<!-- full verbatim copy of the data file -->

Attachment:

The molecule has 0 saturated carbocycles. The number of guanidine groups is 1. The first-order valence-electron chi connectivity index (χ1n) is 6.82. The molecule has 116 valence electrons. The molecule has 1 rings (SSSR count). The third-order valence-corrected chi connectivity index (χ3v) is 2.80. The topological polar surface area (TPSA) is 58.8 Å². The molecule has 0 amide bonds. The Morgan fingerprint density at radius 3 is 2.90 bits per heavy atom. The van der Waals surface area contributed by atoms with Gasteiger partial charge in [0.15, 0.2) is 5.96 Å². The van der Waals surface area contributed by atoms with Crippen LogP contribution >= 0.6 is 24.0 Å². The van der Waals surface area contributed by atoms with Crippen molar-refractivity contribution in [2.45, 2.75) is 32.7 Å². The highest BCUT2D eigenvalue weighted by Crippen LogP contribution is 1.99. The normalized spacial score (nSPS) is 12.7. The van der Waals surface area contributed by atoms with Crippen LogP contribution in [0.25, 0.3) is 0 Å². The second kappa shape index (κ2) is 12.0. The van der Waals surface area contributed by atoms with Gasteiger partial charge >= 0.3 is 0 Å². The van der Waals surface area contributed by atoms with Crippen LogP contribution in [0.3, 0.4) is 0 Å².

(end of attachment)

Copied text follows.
The molecule has 0 saturated carbocycles. The number of guanidine groups is 1. The first-order valence-electron chi connectivity index (χ1n) is 6.82. The molecule has 116 valence electrons. The molecule has 1 rings (SSSR count). The third-order valence-corrected chi connectivity index (χ3v) is 2.80. The topological polar surface area (TPSA) is 58.8 Å². The molecule has 0 amide bonds. The Morgan fingerprint density at radius 3 is 2.90 bits per heavy atom. The van der Waals surface area contributed by atoms with Gasteiger partial charge in [0.15, 0.2) is 5.96 Å². The van der Waals surface area contributed by atoms with Crippen LogP contribution >= 0.6 is 24.0 Å². The van der Waals surface area contributed by atoms with Crippen molar-refractivity contribution in [2.45, 2.75) is 32.7 Å². The highest BCUT2D eigenvalue weighted by Crippen LogP contribution is 1.99. The normalized spacial score (nSPS) is 12.7. The van der Waals surface area contributed by atoms with Crippen LogP contribution in [0.25, 0.3) is 0 Å². The second kappa shape index (κ2) is 12.0. The van der Waals surface area contributed by atoms with Gasteiger partial charge >= 0.3 is 0 Å². The van der Waals surface area contributed by atoms with Crippen LogP contribution in [0.3, 0.4) is 0 Å².